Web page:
• The theme of vulnerability that Tana introduced a few posts ago is an important one for me. Like Tana, I have noticed that one of the strongest threads running through expressive organizations I have spent time with is their willingness to face up to and explore their vulnerability. At a personal level, people share their struggles with each other in simple and unforced but surprisingly frank ways. Many people contrast the authenticity that this sort of sharing brings with their experiences in other organizations.

    “We are actually genuine and transparent, and there is no person on the staff that doesn’t know that I’m in a depression here, and it doesn’t matter. They are like, “It’s part of you – it’s part of being a real genuine human being.”  And it’s fine. It’s all right. You just fit right in. You don’t have to pretend. I get to be me.” (Elementary School Teacher)

    “I had a depression. One of the things that kept me coming here was talking about the depression in private with some of the staff here. It’s a big thing to me, because this place accepts that you cannot always be happy, which is not the case in other places. I had a training as a camp counselor a few years ago, and they would ask you to always be positive.” (Community Organization Volunteer )

    COCo’s increasing openness (described in Tana’s post) is a great example of a healthy vulnerability at an organizational level. I’ve seen a similar openness in other places – an organizational ease with “unknowing” that can greatly energize and connect people who find themselves working together on challenging, creative tasks. When organizations stop trying to look perfect to members, partners, funders, etc., they are free to experiment with novel approaches and to seek whatever kind of guidance and help they feel they might need.

    “I can’t tell you how many times my co-director and I looked at each other and we’d say, “Do you know what to do? I don’t know what to do?” In those first years, with  those founding teachers, we were really building the plane as we flew it. We really didn’t know how you put together a handbook, and we really didn’t know how to discipline, and we really didn’t know how to do data entry . . . So I think there was a spirit of, ‘Can you guys help us run the school, because many of you have more experience than we have. You’ve had different experiences. You are bringing all this stuff to the table, and God help us if you  don’t bring it, because we really need it.’ We didn’t do it intentionally. It’s not like we were manipulating the situation. We genuinely came in and were like, ‘Help us start this school.’ ” (Elementary School Executive Director)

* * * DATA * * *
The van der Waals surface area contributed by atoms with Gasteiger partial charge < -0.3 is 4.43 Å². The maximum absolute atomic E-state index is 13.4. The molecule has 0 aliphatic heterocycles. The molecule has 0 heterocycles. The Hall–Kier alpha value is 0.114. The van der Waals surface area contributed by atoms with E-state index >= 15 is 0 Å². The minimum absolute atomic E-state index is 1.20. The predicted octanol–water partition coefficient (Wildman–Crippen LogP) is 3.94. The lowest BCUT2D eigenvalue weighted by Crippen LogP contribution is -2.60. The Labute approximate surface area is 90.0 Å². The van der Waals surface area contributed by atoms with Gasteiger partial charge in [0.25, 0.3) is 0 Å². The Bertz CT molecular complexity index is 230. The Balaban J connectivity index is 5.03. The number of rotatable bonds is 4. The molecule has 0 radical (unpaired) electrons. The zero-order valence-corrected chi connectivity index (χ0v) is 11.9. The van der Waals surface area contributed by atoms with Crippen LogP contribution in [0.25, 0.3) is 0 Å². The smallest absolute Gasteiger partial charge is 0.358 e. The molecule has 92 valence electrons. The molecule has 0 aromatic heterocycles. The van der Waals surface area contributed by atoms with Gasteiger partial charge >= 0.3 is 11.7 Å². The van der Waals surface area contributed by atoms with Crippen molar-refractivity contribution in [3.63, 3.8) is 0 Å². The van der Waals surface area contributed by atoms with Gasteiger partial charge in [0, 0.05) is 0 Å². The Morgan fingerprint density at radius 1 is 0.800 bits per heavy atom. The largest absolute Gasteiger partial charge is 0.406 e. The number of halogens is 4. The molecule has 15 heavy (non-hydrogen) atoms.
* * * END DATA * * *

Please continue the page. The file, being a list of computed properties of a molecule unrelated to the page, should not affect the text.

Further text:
Perhaps that sort of open, experimental, unknowing spirit is common in startups, but the school above and other particularly vital organizations I know manage to sustain that spirit even as they mature.

    May 30th, 2010 | Warren Nilsson | 1 Comment

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  • anne bertrand 05.30.2010

    On that “spirit” – we just received a letter from one of our funders that indicated an interest in our experimentation and risk-taking but in the next sentence, they were questionning our “searching” as a potential lack of clear direction. The letter also went on to congratulate us on our most exciting upcoming programming. Though the letter was very positive, it also related uncertainty about our “close to the edge” approach, i.e. can so much activity be sustained on such limited resources ? This “fear” on their behalf is predictable when seen through the lens of traditional directorship and control – when looked at instead through the lens of “chaos” theory (my simple understanding of it) and values of trust and self-organising, it’s about supporting activities that are initiated by driven, autonomous artists whose projects can attract distinct funding (above our operational). This ensures sustained energy for the duration of the project as the “leader” is working toward furthering his or her own practice but with the support and resources of the organisation in a “commensalist” relationship. The art practices once limited to the walls of the gallery space have now crossed over into operating, bringing a healthy dose of self reflexion and critique of how we do things, and for whom. It is a bit scary and even upsetting at times; but for every “agony” comes a fantastic epiphany that leads to the inevitable… euhhh why didn’t we think of that sooner? well, the short answer : we just weren’t there yet.

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